‘The Celebrity’ is a strange phenomenon to me, a modern religion, manifesting idols from projected persona’s. How can one identify with a stranger in pictures without comprehending the journey? I guess because they like the clothes? It’s fun, don’t get me wrong, but is it sufficient? I find it unnerving that people don’t want to peek behind the curtain. It’s a distracting frivolity that makes reality a little more bearable. [One should] Actually trace the development of the idea. Try to understand the hard part instead of the part that is suspiciously handed to you.

My reality has never been glamorous, it’s not what I’m in for. By the end of a collection my hands are swollen from weeks of leather working and the last thing I want to do is pretend to not be physically and emotionally exhausted. I use my craft as a means for exploring my (understandably obscure) thought processes. Each collection becomes a sort of personal research project of my mind. If through this I achieve a better understanding of the world and those around me then this is all the success I need.

 IMG_1656 (Medium)

What piece from your collection are you the most excited about?

Every piece evokes totally different associations and sets of emotions for me. I have a soft spot for the halo [headpiece] this season because it’s so stylistically different to my usual work.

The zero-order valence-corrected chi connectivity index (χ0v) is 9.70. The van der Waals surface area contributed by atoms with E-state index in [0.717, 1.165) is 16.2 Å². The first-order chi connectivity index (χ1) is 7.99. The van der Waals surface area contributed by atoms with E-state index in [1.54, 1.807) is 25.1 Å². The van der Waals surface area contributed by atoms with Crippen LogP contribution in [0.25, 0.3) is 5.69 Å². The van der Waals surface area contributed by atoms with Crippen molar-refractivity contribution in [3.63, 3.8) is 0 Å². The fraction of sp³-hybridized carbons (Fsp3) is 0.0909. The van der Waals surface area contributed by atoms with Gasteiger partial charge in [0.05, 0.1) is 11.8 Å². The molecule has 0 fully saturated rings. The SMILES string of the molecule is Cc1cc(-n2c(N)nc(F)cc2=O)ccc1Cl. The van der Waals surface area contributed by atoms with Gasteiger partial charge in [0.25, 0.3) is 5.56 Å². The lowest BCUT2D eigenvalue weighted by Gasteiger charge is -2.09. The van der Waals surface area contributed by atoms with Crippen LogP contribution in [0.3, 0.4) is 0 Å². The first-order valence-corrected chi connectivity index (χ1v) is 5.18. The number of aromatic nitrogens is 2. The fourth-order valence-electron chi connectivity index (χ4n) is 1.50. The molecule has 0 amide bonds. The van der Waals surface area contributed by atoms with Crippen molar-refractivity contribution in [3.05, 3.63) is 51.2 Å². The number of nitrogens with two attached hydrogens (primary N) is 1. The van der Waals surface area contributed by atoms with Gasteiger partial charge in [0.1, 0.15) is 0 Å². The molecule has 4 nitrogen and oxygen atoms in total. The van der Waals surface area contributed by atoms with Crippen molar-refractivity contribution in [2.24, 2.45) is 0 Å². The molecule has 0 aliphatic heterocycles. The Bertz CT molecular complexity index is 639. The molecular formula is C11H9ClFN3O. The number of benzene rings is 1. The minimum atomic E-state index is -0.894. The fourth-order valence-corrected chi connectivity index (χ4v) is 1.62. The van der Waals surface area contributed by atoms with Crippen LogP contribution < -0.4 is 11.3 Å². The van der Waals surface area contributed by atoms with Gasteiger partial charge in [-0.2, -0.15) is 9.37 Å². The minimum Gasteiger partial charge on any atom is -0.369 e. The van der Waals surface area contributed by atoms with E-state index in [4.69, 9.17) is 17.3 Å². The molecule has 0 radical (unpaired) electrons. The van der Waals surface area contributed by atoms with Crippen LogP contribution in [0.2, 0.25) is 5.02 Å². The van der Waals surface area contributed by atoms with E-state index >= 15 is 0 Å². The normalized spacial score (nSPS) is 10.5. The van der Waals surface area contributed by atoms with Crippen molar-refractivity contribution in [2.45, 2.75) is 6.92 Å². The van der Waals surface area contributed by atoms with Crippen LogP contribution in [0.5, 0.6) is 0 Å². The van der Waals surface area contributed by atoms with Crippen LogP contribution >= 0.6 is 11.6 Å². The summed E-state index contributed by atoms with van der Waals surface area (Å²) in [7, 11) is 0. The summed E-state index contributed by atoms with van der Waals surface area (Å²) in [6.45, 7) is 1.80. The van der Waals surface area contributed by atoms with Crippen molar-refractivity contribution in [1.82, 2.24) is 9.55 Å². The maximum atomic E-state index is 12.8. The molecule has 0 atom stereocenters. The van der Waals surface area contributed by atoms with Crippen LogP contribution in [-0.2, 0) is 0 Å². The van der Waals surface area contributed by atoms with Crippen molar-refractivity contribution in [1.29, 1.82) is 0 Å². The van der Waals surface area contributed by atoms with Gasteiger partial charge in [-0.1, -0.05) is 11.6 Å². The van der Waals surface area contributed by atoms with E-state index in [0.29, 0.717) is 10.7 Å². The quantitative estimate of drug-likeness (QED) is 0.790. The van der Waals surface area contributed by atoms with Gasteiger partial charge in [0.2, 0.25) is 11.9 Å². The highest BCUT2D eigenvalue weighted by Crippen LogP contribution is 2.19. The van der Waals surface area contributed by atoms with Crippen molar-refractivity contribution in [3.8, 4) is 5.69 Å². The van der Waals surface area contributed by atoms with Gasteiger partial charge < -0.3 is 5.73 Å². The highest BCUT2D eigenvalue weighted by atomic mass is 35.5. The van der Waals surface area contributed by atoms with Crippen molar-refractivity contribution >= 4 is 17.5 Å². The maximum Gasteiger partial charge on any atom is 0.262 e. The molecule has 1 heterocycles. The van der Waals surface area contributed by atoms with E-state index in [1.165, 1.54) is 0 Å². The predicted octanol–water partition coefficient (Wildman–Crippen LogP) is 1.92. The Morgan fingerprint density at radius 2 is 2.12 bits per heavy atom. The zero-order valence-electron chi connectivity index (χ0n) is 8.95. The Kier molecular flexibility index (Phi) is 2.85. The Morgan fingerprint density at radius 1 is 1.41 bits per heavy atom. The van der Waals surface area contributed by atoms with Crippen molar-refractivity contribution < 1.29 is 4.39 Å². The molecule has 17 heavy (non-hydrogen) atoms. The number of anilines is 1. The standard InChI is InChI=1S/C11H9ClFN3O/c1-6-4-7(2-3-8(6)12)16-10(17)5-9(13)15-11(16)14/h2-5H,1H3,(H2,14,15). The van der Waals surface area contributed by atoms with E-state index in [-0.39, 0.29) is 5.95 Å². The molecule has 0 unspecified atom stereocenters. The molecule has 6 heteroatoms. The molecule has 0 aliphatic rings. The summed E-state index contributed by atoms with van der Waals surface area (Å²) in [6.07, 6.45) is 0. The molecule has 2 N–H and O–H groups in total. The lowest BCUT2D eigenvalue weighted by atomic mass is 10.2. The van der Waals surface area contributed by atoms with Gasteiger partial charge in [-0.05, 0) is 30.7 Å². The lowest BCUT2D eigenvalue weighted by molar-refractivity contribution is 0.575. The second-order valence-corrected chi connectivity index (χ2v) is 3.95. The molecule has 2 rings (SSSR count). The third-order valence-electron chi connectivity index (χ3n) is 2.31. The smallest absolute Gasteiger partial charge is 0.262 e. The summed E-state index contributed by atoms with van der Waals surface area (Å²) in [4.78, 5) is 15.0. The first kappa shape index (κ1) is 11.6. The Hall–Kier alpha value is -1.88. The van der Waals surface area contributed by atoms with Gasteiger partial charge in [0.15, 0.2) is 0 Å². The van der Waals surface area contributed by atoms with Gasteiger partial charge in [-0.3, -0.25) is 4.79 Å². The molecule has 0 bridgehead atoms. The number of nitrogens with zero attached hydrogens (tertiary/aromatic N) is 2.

You partnered with product designer Michael Antrobus for this collection. How did you hook up with him?

I approached Michael about a potential collaboration about seven months ago. We brainstormed for a while. Finally, I decided I wanted to do something with bells to symbolise a temporal map of one’s movements through vibratory frequencies. We spoke and I explained that all the bells I was sourcing were too reminiscent of reindeer and he suggested making the bells for me. The end product is a perfectly functioning bell with a great sound in Michael’s signature simplistic style. There is no pretension in his work, it’s just raw and I find a lot of beauty in that.

 Gabriella Marina Gonzalez36411 (Medium)

How do you know when a collection you’re designing is complete?

Nothing is ever complete. I have to force myself to be satisfied with however far I have taken a concept. It continues to unfold in my head but I may not explore it again in a collection.


What can we expect from your next collection?

I’ve had a craving to make garments lately. I enjoy taking advantage of the fact that I haven’t limited myself to a specific discipline so I’m playing with the idea of a full on knitwear range. It will continue to be individually handmade, and available from the newly launched online store.

Gabriella Marina Gonzalez35691 (Medium)


Words: Carolyn Okomo
Photography: Olivia Richardson
Styling: Arndt Stobba
Hair: Dave Noble
Makeup: Nicola Moores
Model: Billie @ Select
Special thanks: Beyond Retro

‘The Man with the Iron Fists’ – with FAULT Issue 13 star Byron Mann – out now on DVD

Presented by Quentin Tarantino, the blood-soaked, bone-snapping action-adventure The Man With The Iron Fists is out now, having been released on Limited Edition Blu-ray Steelbook, Blu-ray and DVD two days ago, on 1st April 2013.

The Man with the Iron Fists2

Inspired by the kung-fu classics of the 1970s and 80s as interpreted by Tarantino’s long time collaborators RZA (Wu Tang Clan) and Eli Roth (Hostel), The Man With The Iron Fists features a kick ass cast including Lucy Liu (Kill Bill), Russell Crowe (Gladiator) and WWF’s Dave Bautista – as well as FAULT Issue 13 star Byron Mann. The film tells the epic story of warriors, assassins and a lone outsider hero in nineteenth-century China who must unite to destroy a traitor in their midst who would lay waste to them all for the sake of a chest of gold bullions.